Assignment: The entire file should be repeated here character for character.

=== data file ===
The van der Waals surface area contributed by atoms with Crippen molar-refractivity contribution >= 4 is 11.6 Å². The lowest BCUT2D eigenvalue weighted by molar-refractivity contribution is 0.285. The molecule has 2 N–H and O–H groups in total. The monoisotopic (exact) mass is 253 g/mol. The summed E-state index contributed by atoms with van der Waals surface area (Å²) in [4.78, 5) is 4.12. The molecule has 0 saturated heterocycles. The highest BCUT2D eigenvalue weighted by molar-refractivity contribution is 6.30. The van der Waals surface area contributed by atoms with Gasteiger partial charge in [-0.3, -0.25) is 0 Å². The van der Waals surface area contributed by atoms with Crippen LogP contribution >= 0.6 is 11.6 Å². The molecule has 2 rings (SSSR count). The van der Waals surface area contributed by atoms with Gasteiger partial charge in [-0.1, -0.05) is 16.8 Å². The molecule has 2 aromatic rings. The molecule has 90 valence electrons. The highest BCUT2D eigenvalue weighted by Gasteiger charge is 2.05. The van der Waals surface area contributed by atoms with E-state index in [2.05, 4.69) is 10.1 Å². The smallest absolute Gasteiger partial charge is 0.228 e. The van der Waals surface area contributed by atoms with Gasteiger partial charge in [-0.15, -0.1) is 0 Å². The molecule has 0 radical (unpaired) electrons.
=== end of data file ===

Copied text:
The van der Waals surface area contributed by atoms with Crippen molar-refractivity contribution >= 4 is 11.6 Å². The lowest BCUT2D eigenvalue weighted by molar-refractivity contribution is 0.285. The molecule has 2 N–H and O–H groups in total. The monoisotopic (exact) mass is 253 g/mol. The summed E-state index contributed by atoms with van der Waals surface area (Å²) in [4.78, 5) is 4.12. The molecule has 0 saturated heterocycles. The highest BCUT2D eigenvalue weighted by molar-refractivity contribution is 6.30. The van der Waals surface area contributed by atoms with Gasteiger partial charge in [-0.3, -0.25) is 0 Å². The van der Waals surface area contributed by atoms with Crippen LogP contribution >= 0.6 is 11.6 Å². The molecule has 2 rings (SSSR count). The van der Waals surface area contributed by atoms with Gasteiger partial charge in [-0.1, -0.05) is 16.8 Å². The molecule has 2 aromatic rings. The molecule has 90 valence electrons. The highest BCUT2D eigenvalue weighted by Gasteiger charge is 2.05. The van der Waals surface area contributed by atoms with E-state index in [2.05, 4.69) is 10.1 Å². The smallest absolute Gasteiger partial charge is 0.228 e. The van der Waals surface area contributed by atoms with Gasteiger partial charge in [-0.15, -0.1) is 0 Å². The molecule has 0 radical (unpaired) electrons.